Back to Blog

House prices in Northern Ireland are on the rise

Posted 13/09/2023 by Alex Moore
Blue door, letterbox

Last month the Northern Ireland Statistics and Research Agency and Ulster University in partnership with the Northern Ireland Housing Executive and Progressive Building Society both released their own statistics report for the second quarter or Quarter 2, ‘Q2’, for 2023.

The reports give an indication as to where the Northern Ireland property market is right now with promising increases in volume of property sales and increases in house sold prices, however these statistics are usually provisional and could be revised in the next quarter.

Interest rates and high inflation continue to be the factors leading uncertainty in the market, and as such the statistics for Q2 2023 should be understood within the wider context of the current economic position Northern Ireland and the rest of the UK are experiencing. That said, the second quarter of 2023 has been good for Northern Ireland properties.

Overall NI House Price Index increases from Q1 to Q2

The overall house price index has increased by 1.4% from the first quarter. Compared to Q2 2022 however, it has increased more significantly by 2.7%. The first quarter of 2023 had seen a fall in the NI house price index in comparison to the second half of 2022, so this could suggest a return to growth.

The Progressive Building Society summarises that despite the pressure the market is under from consecutive Bank of England interest rate hikes and continued high inflation, it’s a decreasing supply that is underpinning prices. The reduction of volume of properties for sale is driving some prices up.  especially as some sellers are holding off putting their properties to the market as they wait for uncertainty around the market to wane.

The volume of sales in Northern Ireland for Q2 of 2023 was higher than in the three preceding quarters, contributing to the decreasing supply of properties. In Q2 2023 alone there were 4,776 verified residential property sales, but the Northern Ireland Statistics and Research Agency suggest that this number will likely be revised upwards to account for late-reported sales and new properties being entered into the NI Valuation List.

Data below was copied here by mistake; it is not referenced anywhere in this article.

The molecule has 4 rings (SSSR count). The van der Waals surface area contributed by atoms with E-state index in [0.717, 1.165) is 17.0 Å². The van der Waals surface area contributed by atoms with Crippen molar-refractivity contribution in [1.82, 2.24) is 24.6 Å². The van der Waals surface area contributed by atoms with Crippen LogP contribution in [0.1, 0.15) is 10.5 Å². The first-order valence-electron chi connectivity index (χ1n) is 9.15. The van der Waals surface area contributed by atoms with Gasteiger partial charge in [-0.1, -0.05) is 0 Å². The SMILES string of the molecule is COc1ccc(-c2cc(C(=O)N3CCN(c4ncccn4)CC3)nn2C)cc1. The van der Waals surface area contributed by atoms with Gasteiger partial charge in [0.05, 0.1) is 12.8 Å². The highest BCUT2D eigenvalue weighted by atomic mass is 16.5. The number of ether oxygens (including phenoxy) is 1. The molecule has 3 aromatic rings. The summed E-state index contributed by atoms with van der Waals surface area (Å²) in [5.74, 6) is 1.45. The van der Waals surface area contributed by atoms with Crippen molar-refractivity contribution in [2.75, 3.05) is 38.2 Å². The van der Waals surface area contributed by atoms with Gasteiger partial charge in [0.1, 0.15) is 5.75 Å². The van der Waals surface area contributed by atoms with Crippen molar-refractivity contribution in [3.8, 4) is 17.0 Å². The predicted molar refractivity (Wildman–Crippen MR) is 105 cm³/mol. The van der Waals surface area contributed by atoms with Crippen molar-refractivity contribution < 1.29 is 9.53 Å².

With less properties on the market and demand still high, now is the time to find out exactly how much your property is worth with a free face to face property valuation.

Majority of NI districts experience property price increases

The Ulster University in partnership with Northern Ireland Housing Executive and Progressive Building Society observed that out of the 11 local government districts (LGD) in Northern Ireland, 8 saw property price increases in the second quarter in comparison to the first quarter of 2023. Derry City and Strabane experienced the highest increases of 9.6%.

The house price index increased for all property types, but most notably apartments increased the most by 4%. This could indicate a recovery from the previous decrease in price towards the of 2022 which continued into the first quarter of 2023. Compared to the second quarter of 2022, the house price index for apartments has increased by 2.6%.

Of properties sold during Q2, terrace properties were the most frequently sold with 32.3% of sales being for such properties. Closely behind, 30.8% of properties sold in NI during Q2 were semi-detached, and 27.4% were detached. 9.4% were apartments, which while much lower in demand than the other property types, is an increase as sales for apartments remained around 8% of all sales between 2013 and 2021.

Before you decide to sell your property, a free property valuation is available with Reeds Rains. Book an appointment with your local sales expert today.

Find out more 

Alex Moore

Reeds Rains E-marketing Executive

Signup for Updates

Get the latest news from Reeds Rains direct to your inbox

Signup for Updates

Get the latest news from Reeds Rains direct to your inbox